We first wrote about this innate pathway back in early 2015 – before it became famous and controversial – when things seemed much simpler then.
Imagine the basic concept… add an immune agonist – this targets the innate immune system to jumpstart or wake up the immune system in colder tumours – to an established adaptive immune therapy such as checkpoint blockade and see whether any magic happens. In practice, this turned out to be much easier said than done, because in reality mouse and man have quite different immune systems and do not react in the exactly same way, which makes extrapolation from one to the other challenging at the best of times.
Still, back in 2015 there were barely a handful of STING agonists that anyone could really put a name too, now there’s 18 compounds in early pipelines and counting.
Not all the players are small biotechs either, as big Pharma is certainly paying attention to the smaller biotechs (both private and public) generating molecules, especially now that early clinical data (alone and in combination) is beginning to dribble out.
Aside from collaborations and licensing deals, there’s also an increase in patents in this niche, which is often a sign of competitive activity.
Four years on, how has the landscape changed, what does the data look like and what sort of issues need to be addressed?
In the first of our latest three-part mini series, we look at the competitive landscape and how it has changed (quite drastically since 2015, I can assure you!). In parts two and three, we look at two different up and coming players in the STING space with very different approaches.
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In this post, it’s time to put your thinking caps on and empty your minds of any pre-conceived bias in order to play the modern version of Star Trek tridimensional chess aka IO combination trials.
Gems from the Poster Halls
Here we weave now together some important themes and highlight intriguing ideas that at first seem dissimilar, but actually have much more in common than many realise.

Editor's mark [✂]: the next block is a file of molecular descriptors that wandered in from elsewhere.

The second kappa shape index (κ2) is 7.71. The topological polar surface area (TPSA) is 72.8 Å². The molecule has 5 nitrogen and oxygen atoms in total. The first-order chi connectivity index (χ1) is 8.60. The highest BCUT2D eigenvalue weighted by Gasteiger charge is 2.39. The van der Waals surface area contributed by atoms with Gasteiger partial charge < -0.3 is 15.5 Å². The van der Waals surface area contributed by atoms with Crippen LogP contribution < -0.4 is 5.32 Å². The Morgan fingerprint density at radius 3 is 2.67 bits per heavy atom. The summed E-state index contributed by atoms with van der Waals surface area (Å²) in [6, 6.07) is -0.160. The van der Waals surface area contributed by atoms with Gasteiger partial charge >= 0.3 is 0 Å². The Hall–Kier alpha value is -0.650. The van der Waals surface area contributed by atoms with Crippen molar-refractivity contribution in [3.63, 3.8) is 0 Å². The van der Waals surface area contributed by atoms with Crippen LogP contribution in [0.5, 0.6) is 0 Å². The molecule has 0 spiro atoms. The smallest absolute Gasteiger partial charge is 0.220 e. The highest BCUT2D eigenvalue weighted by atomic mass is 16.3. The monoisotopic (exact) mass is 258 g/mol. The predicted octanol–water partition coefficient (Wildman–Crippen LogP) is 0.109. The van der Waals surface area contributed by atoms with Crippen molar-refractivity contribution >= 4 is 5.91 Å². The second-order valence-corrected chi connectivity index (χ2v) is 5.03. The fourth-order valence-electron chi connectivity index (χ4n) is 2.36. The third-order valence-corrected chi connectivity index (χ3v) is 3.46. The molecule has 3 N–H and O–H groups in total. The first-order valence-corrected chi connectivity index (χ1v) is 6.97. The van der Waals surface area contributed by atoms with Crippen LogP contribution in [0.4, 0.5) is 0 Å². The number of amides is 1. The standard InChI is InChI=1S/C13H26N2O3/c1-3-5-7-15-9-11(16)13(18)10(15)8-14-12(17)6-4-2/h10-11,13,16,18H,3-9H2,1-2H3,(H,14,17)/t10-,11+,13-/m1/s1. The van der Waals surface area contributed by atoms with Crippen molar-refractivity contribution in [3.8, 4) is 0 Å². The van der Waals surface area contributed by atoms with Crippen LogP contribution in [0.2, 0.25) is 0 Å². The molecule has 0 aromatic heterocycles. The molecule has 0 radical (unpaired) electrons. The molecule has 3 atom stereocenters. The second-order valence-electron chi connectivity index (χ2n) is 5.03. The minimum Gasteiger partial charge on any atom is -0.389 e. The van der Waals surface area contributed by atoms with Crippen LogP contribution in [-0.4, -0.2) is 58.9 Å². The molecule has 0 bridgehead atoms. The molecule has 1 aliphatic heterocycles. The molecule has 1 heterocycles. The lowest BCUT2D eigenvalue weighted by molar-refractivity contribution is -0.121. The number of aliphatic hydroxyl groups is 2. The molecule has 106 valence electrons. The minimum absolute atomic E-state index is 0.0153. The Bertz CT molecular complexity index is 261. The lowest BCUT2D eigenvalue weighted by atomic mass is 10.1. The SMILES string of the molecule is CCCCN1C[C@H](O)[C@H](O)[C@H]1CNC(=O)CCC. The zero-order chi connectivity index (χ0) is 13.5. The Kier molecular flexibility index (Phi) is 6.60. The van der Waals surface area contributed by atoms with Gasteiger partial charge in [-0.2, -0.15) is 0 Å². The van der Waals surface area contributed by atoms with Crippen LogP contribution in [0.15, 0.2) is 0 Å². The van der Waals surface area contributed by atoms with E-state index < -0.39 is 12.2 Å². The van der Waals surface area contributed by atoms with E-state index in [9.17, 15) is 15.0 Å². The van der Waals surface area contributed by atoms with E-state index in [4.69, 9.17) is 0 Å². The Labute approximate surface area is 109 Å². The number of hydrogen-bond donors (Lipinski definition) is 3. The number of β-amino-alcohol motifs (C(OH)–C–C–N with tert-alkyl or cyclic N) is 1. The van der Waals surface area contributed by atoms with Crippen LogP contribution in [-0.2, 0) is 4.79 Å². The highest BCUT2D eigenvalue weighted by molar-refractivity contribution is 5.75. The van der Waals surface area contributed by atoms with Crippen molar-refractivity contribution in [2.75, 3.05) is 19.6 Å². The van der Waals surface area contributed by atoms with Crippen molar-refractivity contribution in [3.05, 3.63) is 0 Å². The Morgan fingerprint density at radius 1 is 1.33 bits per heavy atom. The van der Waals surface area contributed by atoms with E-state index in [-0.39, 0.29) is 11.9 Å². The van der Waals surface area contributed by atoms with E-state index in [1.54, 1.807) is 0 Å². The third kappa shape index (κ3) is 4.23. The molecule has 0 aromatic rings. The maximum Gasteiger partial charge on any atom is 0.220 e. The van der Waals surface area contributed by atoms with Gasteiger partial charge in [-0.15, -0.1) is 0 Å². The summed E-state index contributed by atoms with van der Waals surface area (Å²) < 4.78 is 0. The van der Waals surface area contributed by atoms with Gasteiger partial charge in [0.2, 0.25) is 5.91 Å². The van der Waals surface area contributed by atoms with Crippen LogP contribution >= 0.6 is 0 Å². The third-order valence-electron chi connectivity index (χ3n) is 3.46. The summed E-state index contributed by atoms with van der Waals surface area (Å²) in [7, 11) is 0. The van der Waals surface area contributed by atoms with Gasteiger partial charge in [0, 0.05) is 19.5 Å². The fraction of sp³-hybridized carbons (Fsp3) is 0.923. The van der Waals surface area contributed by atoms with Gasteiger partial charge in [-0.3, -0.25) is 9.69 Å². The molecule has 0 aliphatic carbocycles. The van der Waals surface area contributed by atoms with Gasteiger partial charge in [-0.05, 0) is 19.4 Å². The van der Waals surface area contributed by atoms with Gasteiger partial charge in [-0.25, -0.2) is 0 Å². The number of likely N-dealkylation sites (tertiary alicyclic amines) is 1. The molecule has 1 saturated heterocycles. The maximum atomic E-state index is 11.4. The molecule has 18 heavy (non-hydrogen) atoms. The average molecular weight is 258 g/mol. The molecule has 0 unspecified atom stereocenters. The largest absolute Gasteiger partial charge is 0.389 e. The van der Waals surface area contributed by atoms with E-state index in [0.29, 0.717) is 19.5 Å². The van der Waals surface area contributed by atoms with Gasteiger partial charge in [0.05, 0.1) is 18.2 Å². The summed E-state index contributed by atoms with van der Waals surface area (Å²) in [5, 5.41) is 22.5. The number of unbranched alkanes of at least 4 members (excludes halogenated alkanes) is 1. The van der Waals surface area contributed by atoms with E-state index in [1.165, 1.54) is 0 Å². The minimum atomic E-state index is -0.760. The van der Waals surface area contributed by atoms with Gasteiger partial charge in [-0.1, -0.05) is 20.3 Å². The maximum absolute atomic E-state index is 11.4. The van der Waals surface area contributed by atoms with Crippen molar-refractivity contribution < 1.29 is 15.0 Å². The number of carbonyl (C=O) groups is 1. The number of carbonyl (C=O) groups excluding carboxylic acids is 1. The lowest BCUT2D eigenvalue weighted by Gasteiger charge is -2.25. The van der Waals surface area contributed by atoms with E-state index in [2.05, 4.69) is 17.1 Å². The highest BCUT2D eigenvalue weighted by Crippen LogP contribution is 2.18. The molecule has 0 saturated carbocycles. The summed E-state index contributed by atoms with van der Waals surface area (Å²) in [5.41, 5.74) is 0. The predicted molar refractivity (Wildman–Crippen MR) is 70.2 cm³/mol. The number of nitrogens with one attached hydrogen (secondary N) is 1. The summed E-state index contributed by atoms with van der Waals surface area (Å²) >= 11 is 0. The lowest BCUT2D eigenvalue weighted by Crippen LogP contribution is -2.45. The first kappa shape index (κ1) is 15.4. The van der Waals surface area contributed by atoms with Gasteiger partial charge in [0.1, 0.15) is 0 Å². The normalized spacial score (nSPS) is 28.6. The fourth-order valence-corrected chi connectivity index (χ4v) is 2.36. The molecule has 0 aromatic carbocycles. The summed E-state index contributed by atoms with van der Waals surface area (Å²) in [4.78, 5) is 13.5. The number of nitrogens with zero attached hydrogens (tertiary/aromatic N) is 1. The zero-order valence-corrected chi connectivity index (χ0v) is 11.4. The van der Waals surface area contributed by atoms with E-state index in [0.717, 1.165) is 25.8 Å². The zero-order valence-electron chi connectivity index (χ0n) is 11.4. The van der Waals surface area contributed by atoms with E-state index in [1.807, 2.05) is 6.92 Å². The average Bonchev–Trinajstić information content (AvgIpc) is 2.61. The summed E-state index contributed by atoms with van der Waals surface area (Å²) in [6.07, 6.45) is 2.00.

Data from bone chillingly cold poster halls of conferences in the distant past can come back and reviewed afresh in the light of new developments. The seasoned observer discards neither these findings or thought leader snippets of insights within nor forgets them in an instant, as many do after the hum of instant live reactions passes.
With oncolytic viruses and cytokines being much in the news of late, what can we learn about where things are likely headed?
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Like the Battle of Britain, the cancer immunotherapy landscape is a dynamic one where tactical decisions can make the difference between “winning” and “losing.”
As Bristol Myers recently found out in first-line NSCLC, if you choose the wrong trial design or adopt an overly-aggressive strategy, you can end up losing badly (see post: Detailed thoughts on BMS CheckMate 026 1L trial in NSCLC)
A recent trip to the operations bunker at former RAF Uxbridge, from where the fighters of 11 Group were directed, shows how close we came to losing the Battle of Britain. Had the German Luftwaffe continued to target RAF airfields instead of diverting their efforts on London, the outcome of the war is likely to have been quite different.
History provides a valuable lesson that strategy and tactics can and do matter; in R&D the targets you choose and how effectively you execute on a plan can make a big difference to outcome.
Pictured: the RAF 11 Group Operations plot as it looked on September 15, 1940.
In Part 2 of the BSB interview with PsiOxus Therapeutics CEO Dr John Beadle, we discuss corporate strategy, and some of the challenges faced by an emerging Biotech company, many of which are likely to be shared by other small companies in the field.
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William Coley first used live bacteria as an immune stimulant to treat cancer way back in 1893. Since then, however, progress with innate immunotherapy has been surprisingly very slow.
Queen Mary Rose Garden, Regents Park, Summer 2015
Indeed, to date only one therapeutic cancer vaccine has actually been approved by the FDA (Sipuleucel-T, Provenge, Dendreon), one oncolytic virus was approved in China back in 2006 (H101, a direct derivative of the E1B55k-deleted Onyx-015 that had modest activity at best) and another could soon be approved by the FDA later this year (T-VEC, Amgen).
In today’s review, we take a look at the oncolytic viral space and explore the issues, challenges and companies involved. Is this all set to be a bed of roses, or is a thorny future predicted?
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